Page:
8 December 2020
The biggest vaccination campaign in NHS history kicked off this morning, as 80-year-old grandmother Josephine Faleye became the first person at the Royal Free Hospital to receive the COVID-19 jab.
Josephine, from Golders Green, has four children and four grandchildren and is looking forward to being able to hug them all once she receives the top up dose in three weeks.
She said: “I am excited to be the first person at this hospital to be vaccinated against COVID-19. I’m happy to have it and I hope that if people see me having it at the age of 80, it will encourage them to have it too.
“During the first wave, I didn’t see my children and grandchildren properly for about six months so it’s been a difficult year. I’m really looking forward to being able to hug my grandchildren again.”
Like many around the country, Josephine has been self-isolating for most of this year and is planning on having a very small family ‘bubble’ Christmas to keep safe.
Julie Hamilton, Royal Free London group chief nurse, said she was delighted the vaccination programme at the trust is now underway.
“It’s a huge privilege that we are now able to offer this vaccine to vulnerable patients and staff,” she said.
“I would like to thank all the staff at the Royal Free London who have helped make this happen in such a short period of time. We are all proud to be a part of this historic moment. It will take some months to complete our vaccination programme so in the meantime we must all remember to continue to be vigilant with infection prevention guidelines.”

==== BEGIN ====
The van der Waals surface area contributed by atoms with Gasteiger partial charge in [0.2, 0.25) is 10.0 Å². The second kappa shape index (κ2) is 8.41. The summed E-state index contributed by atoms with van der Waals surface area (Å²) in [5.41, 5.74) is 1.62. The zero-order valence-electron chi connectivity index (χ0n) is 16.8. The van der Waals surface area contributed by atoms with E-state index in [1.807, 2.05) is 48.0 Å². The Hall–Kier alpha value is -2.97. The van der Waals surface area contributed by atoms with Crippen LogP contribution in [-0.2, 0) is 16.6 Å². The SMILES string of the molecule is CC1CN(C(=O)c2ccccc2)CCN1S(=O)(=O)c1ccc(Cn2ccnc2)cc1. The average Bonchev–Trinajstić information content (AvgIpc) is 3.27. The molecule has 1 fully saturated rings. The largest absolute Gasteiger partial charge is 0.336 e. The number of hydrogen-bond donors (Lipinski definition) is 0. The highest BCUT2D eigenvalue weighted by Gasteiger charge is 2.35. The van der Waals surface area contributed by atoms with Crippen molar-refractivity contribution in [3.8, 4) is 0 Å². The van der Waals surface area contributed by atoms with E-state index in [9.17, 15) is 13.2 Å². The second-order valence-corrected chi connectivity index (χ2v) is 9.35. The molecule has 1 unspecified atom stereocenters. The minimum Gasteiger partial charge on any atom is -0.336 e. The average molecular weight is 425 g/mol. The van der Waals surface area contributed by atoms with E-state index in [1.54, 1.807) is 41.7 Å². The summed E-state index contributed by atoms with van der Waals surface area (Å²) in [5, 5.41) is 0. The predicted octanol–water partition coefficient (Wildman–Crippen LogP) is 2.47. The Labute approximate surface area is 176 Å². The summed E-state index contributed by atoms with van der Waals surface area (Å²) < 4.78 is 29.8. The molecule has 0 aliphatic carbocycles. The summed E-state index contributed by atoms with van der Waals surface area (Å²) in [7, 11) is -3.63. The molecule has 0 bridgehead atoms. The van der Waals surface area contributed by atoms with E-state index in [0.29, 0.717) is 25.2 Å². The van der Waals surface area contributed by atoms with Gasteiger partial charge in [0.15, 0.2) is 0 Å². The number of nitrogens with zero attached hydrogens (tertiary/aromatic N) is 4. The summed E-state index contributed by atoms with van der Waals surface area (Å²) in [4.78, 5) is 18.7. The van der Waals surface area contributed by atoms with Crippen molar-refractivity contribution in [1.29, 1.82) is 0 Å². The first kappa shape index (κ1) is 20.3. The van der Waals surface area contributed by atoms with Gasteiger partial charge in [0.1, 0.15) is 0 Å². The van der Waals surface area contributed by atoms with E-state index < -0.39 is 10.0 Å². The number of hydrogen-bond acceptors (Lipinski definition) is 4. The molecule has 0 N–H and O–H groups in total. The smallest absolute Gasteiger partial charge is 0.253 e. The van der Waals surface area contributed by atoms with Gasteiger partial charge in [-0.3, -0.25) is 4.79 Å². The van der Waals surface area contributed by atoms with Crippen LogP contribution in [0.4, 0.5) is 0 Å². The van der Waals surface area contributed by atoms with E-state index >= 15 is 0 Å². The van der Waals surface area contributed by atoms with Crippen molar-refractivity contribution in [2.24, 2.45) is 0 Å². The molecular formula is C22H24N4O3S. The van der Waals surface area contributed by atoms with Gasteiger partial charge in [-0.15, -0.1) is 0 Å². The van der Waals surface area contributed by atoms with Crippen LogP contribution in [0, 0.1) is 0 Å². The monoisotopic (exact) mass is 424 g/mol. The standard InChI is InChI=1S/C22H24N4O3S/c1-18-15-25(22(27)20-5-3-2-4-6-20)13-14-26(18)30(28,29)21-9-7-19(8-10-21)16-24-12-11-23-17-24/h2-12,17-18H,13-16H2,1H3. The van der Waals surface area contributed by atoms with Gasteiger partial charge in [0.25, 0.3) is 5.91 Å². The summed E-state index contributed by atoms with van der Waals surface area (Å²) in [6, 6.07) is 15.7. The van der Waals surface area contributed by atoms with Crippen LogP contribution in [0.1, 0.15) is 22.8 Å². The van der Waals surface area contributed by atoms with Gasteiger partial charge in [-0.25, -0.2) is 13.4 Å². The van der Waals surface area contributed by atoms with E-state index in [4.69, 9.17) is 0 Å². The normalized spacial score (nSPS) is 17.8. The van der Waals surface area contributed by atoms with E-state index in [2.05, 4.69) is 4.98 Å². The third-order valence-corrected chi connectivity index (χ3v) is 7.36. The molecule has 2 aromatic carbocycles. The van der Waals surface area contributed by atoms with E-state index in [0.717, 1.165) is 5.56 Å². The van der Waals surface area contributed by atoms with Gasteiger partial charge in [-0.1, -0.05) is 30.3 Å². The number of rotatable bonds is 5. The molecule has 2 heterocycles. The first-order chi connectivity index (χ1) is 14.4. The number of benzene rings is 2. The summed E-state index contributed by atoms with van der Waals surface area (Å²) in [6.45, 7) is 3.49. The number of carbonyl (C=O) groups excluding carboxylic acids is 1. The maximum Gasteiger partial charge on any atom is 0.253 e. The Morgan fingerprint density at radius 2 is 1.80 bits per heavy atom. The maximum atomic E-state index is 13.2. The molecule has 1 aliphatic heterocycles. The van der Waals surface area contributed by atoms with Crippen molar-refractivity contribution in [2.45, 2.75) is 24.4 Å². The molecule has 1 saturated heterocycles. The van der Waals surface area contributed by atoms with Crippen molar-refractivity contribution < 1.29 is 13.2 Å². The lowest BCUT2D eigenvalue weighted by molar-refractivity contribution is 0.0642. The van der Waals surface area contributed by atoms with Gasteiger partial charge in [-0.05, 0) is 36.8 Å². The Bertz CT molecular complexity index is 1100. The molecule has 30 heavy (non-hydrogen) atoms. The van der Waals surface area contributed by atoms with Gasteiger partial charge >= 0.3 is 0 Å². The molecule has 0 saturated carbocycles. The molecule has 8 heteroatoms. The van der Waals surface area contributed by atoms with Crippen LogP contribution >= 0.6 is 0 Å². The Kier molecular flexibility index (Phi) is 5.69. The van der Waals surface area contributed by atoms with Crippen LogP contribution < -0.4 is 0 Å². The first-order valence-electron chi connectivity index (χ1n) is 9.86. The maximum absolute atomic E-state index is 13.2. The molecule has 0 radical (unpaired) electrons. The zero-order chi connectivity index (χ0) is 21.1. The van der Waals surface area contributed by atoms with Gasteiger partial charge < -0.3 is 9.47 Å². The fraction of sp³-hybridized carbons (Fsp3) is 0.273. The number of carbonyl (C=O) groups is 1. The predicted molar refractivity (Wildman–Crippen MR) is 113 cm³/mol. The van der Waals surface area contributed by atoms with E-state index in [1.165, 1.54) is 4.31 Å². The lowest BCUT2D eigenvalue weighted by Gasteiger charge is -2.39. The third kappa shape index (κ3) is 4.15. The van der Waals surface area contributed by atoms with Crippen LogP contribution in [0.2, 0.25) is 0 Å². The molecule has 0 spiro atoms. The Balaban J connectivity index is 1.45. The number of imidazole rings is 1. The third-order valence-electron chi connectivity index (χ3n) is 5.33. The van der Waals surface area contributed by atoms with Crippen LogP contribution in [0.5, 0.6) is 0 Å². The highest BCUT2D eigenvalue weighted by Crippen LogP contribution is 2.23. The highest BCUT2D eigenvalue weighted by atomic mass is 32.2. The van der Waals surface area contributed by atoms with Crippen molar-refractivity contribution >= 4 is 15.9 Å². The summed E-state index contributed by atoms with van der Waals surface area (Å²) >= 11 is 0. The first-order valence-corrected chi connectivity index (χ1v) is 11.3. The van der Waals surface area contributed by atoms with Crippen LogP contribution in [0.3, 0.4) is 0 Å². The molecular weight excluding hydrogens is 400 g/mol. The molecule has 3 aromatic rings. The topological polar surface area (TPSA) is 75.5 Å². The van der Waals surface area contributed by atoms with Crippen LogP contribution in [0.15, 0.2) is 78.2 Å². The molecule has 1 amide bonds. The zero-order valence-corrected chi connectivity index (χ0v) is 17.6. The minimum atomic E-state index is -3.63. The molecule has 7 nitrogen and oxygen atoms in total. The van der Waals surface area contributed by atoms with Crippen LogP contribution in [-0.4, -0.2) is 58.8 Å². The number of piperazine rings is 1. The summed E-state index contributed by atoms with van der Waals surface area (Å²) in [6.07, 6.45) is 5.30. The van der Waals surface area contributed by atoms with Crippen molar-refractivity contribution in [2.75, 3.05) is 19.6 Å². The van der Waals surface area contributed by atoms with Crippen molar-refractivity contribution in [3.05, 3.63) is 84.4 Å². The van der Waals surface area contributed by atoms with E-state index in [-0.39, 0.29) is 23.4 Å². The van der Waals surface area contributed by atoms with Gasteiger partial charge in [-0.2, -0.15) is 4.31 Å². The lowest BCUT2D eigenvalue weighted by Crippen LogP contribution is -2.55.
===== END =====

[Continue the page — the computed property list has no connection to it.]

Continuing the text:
The phased vaccination programme will see patients aged 80 and above who are already attending hospital as an outpatient, and those who are being discharged home after a hospital stay, among the first to receive the life-saving jab.
Care home providers are also being asked by the Department of Health and Social Care to begin booking staff in to vaccination clinics. GPs are also expected to be able to begin vaccinating care home residents.
Any appointments not used for these groups will be used for healthcare workers who are at highest risk of serious illness from Covid-19.
Health chiefs have set out how they will deliver the mammoth task ahead, using hospital hubs, vaccination centres and other community locations as well as GP practices and pharmacies.
The life-saving vaccine is typically delivered by a simple injection in the shoulder but there is a complex logistical challenge to deliver from the manufacturers to patients. It needs to be stored at -70C before being thawed out and can only be moved four times within that cold chain ahead of use.